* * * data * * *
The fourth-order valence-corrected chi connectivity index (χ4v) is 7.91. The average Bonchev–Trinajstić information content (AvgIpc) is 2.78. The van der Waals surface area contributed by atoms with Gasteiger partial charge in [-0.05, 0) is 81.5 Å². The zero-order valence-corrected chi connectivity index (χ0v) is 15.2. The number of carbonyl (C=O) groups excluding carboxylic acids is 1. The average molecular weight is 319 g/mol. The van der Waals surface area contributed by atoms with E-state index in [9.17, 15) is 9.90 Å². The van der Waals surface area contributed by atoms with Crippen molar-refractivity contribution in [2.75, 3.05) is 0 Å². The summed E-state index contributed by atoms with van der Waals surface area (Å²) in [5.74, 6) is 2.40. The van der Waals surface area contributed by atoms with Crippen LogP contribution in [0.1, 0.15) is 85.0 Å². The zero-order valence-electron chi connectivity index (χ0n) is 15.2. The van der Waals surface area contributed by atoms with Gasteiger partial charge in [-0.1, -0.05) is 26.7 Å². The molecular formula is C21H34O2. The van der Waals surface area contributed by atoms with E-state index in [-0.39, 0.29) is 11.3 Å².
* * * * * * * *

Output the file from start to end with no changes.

The fourth-order valence-corrected chi connectivity index (χ4v) is 7.91. The average Bonchev–Trinajstić information content (AvgIpc) is 2.78. The van der Waals surface area contributed by atoms with Gasteiger partial charge in [-0.05, 0) is 81.5 Å². The zero-order valence-corrected chi connectivity index (χ0v) is 15.2. The number of carbonyl (C=O) groups excluding carboxylic acids is 1. The average molecular weight is 319 g/mol. The van der Waals surface area contributed by atoms with E-state index in [9.17, 15) is 9.90 Å². The van der Waals surface area contributed by atoms with Crippen molar-refractivity contribution in [2.75, 3.05) is 0 Å². The summed E-state index contributed by atoms with van der Waals surface area (Å²) in [5.74, 6) is 2.40. The van der Waals surface area contributed by atoms with Crippen LogP contribution in [0.1, 0.15) is 85.0 Å². The zero-order valence-electron chi connectivity index (χ0n) is 15.2. The van der Waals surface area contributed by atoms with Gasteiger partial charge in [-0.1, -0.05) is 26.7 Å². The molecular formula is C21H34O2. The van der Waals surface area contributed by atoms with E-state index in [-0.39, 0.29) is 11.3 Å².